I came across an issue on a support call the other day I thought worth sharing as it’s bound to be something a few of you will see too.
The customer I was talking to was using the Windows imaging engine in BackupAssist to back up both their system drive ‘C:’ and a large data drive ‘D:’ (used for every day document storage etc.).
This was working just as expected and backups were updating quickly to a local USB hard drive when the inevitable happened – they had a local hard drive failure and of course wanted to perform a bare metal recovery from the last good image backup.
After replacing the dead hard drive, they’d followed the correct procedure and booted using the RecoverAssist boot media. They selected the most recent backup and were just about to restore when they noticed their backup also included a full snapshot of their large data drive ‘D:’ which was actually perfectly ok, being that it was a separate physical disk.
The way the Windows imaging engine works means that it assumes you wish to restore all the data that was backed up, so there’s not actually any stage during the recovery process that they could deselect the drives they didn’t want restoring.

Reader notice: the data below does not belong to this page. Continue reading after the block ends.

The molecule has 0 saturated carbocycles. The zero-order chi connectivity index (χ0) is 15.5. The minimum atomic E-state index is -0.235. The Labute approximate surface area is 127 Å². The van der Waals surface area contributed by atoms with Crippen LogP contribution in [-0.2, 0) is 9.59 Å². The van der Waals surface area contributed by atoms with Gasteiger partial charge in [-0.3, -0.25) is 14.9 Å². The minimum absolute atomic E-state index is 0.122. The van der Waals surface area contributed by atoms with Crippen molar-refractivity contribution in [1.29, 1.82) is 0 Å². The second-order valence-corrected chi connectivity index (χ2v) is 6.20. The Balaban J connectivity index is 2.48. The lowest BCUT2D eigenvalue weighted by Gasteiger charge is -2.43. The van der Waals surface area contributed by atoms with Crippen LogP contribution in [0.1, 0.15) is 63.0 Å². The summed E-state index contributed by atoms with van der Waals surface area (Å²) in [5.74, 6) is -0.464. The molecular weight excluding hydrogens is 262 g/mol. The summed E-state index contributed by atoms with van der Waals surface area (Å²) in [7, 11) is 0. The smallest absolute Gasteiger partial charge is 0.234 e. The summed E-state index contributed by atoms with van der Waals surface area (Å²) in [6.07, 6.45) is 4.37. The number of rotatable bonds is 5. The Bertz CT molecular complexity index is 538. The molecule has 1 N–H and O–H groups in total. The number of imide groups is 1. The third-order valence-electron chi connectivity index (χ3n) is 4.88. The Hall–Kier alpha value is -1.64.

They would have had to overwrite their 20 hour old backup to a drive containing much newer data but fortunately this customer had also configured BackupAssist to run a secondary backup of that drive and so had a copy of the data that had changed since the last backup. This meant after the bare metal restore they simply updated the data files on D: and were back to the same point in time.
However this does highlight an important point in that it’s always worth keeping your disaster recovery and data backups separate. I understand the BackupAssist guys are looking at adding some functionality to help herein a future release but for now I I recommend that you stick to two jobs. The first should be an image job for bare metal recovery which includes the Windows system drives, and the second for data drives (create an additional job for each extra physical disk).
I hope that comes in handy – as always, please feel free to leave any comments below!